Correcting Bias in A.I.: Lessons from Philosophy of Science
One of the major issues surrounding artificial intelligence is how to deal with bias. In October, for example, a protest was held by Uber drivers, decrying the algorithm the company uses to verify its drivers as racist. Many Black drivers were unable to verify themselves because the software fails to recognize them. Because of this, many drivers cannot get verified and are unable to work. In 2018, a study showed that a Microsoft algorithm failed to identify 1 in 5 darker-skinned females, and 1 in 17 darker-skinned males.
Instances like these prompt much strategizing about how we might stamp out bias once and for all. But can you completely eliminate bias? Is the solution to the problem a technical one? Why does bias occur in machine learning, and are there any lessons that we can pull from outside the science of AI to help us consider how to address such problems?
First, it is important to address a certain conception of science. Historically, scientists – mostly influenced by Francis Bacon – espoused the notion that science was purely about investigation into the nature of the world for its own sake in an effort to discover what the world is like from an Archimedean perspective, independent of human concerns. This is also sometimes called the “view from nowhere.” However, many philosophers who would defend the objectivity of science now accept that science is pursued according to our interests. As philosopher of science Philip Kitcher has observed, scientists don’t investigate any and all forms of true claims (many would be pointless), but rather they seek significant truth, where what counts as significant is often a function of the interests of epistemic communities of scientists.
Next, because scientific modeling is influenced by what we take to be significant, it is often influenced by assumptions we take to be significant, whether there is good evidence for them or not. As Cathy O’Neil notes in her book Weapons of Math Destruction, “a model…is nothing more than an abstract representation of some process…Whether it’s running in a computer program or in our head, the model takes what we know and uses it to predict responses to various situations.” Modeling requires that we understand the evidential relationships between inputs and predicted outputs. According to philosopher Helen Longino, evidential reasoning is driven by background assumptions because “states of affairs…do not carry labels indicating that for which they are or for which they can be taken as evidence.”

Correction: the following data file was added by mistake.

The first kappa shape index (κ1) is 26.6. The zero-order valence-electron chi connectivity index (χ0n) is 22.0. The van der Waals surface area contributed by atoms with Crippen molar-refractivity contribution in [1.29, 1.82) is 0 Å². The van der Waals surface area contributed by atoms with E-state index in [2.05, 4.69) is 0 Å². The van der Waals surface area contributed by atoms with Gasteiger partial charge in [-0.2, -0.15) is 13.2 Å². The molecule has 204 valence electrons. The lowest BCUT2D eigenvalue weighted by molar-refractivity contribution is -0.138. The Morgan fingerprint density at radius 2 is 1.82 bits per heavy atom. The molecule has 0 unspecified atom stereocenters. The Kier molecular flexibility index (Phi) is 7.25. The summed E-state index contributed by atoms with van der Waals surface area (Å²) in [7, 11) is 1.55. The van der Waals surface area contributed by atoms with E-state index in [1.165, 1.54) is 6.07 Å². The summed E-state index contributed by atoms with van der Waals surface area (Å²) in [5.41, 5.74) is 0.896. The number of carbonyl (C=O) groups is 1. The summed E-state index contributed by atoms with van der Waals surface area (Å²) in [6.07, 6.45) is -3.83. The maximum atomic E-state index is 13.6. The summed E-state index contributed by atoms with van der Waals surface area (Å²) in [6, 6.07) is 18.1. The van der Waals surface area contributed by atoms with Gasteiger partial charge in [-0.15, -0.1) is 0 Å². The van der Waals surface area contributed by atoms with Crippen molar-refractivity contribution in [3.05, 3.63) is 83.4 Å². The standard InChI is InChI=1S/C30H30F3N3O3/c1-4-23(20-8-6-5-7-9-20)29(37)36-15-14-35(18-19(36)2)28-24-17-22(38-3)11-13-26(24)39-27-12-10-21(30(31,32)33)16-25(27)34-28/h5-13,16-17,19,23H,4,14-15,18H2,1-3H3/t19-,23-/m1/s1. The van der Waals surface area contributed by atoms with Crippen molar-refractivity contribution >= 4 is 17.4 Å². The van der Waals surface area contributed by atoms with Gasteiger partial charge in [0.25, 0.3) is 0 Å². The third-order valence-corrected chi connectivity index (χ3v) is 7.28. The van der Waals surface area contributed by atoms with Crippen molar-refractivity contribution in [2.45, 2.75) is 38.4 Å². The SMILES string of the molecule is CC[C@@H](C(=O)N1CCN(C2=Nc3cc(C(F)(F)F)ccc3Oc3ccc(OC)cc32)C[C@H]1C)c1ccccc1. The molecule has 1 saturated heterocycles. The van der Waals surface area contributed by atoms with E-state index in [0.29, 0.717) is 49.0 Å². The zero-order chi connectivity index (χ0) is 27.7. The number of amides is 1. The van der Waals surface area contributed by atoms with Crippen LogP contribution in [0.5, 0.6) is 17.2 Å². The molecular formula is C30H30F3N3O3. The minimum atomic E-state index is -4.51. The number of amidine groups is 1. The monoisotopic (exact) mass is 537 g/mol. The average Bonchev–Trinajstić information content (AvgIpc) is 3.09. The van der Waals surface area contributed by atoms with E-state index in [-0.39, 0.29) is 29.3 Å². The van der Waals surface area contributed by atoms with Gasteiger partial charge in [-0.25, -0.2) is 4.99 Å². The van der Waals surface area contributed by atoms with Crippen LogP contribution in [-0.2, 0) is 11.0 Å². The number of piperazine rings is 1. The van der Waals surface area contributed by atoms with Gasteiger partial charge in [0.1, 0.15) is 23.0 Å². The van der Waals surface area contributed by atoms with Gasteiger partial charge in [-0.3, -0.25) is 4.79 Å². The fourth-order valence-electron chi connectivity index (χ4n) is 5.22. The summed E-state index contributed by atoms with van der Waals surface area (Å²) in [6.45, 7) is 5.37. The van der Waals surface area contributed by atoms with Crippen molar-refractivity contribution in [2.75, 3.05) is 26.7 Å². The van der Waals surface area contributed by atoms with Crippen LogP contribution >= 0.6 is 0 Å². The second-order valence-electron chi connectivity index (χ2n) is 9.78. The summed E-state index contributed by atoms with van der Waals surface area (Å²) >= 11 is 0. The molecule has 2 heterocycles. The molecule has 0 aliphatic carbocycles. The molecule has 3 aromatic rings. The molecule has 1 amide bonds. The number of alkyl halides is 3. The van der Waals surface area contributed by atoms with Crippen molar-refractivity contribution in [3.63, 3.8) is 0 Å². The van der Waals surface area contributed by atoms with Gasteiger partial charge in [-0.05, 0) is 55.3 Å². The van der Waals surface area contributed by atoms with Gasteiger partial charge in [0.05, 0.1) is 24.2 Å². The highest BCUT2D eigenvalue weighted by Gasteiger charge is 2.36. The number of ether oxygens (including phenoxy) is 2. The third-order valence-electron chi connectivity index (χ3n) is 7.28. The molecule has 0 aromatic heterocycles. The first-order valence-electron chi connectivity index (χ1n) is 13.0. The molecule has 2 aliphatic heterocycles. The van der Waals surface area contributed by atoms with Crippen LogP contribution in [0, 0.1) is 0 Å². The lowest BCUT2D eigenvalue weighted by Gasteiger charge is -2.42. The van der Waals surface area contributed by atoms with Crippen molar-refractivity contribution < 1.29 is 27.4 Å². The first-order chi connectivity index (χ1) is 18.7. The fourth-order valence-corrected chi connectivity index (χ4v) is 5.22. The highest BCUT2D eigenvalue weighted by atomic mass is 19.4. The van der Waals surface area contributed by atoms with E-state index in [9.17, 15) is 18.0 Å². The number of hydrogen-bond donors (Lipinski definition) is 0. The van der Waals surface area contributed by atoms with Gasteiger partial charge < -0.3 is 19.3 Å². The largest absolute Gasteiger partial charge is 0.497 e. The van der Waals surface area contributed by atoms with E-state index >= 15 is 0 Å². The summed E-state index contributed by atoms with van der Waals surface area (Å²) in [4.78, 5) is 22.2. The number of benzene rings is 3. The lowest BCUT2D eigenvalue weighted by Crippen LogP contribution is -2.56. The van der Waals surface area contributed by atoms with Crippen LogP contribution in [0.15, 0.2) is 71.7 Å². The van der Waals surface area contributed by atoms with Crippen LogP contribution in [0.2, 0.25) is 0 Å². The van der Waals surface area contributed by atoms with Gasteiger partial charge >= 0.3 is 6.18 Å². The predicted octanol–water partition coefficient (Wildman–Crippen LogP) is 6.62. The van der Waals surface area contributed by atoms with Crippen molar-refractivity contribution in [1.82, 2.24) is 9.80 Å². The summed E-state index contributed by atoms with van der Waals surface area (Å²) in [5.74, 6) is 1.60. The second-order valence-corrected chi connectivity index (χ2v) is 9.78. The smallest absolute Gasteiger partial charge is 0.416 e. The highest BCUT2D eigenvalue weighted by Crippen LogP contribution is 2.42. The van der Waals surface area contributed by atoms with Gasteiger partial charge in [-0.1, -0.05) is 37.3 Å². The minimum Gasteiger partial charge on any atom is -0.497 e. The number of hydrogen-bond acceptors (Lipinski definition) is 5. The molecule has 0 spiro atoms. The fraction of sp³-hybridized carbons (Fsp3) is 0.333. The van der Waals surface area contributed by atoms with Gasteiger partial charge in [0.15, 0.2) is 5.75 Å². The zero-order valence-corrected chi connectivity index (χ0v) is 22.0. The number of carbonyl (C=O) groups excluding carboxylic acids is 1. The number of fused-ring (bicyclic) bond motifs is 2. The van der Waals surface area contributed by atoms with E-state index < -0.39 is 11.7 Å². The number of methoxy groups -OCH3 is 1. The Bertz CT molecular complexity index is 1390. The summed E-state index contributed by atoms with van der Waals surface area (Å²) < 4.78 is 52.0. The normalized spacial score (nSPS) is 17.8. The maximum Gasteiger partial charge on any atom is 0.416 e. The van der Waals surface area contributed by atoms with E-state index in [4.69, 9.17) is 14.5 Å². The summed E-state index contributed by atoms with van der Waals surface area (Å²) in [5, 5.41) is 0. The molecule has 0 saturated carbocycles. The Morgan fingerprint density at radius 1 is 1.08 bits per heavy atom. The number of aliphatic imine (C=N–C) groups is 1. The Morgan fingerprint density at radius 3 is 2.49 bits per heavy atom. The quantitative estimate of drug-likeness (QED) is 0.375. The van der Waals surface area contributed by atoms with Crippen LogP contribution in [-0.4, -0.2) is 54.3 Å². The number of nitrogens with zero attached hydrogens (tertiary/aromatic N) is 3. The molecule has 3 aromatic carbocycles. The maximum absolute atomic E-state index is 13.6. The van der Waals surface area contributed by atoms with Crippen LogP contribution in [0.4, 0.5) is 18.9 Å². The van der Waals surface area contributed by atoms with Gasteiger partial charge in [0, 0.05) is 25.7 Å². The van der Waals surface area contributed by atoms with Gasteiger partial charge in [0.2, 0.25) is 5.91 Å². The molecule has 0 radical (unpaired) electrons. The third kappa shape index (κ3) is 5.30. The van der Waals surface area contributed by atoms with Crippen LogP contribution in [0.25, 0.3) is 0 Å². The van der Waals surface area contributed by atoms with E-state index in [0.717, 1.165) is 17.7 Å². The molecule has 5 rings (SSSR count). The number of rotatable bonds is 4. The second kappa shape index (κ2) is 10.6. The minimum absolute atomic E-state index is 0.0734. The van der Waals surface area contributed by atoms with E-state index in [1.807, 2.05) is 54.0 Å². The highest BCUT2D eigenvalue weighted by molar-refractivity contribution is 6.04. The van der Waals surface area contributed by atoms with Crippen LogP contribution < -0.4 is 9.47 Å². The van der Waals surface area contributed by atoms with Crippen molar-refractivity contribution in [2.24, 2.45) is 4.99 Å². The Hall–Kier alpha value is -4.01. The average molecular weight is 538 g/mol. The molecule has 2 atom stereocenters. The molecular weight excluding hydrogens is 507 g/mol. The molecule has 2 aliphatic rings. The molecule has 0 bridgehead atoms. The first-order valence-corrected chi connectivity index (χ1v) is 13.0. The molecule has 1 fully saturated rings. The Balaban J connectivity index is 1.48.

As Longino points out in her book, often these background assumptions cannot always be completely empirically confirmed, and so our values often drive what background assumptions we adopt. For example, clinical depression involves a myriad of symptoms but no single unifying biological cause has been identified. So, what justifies our grouping all of these symptoms into a single illness? According to Kristen Intemann, what allows us to infer the concept “clinical depression” from a group of symptoms are assumptions we have that these symptoms impair functions we consider essential to human flourishing, and it is only through such assumptions that we are justified in grouping symptoms with a condition like depression.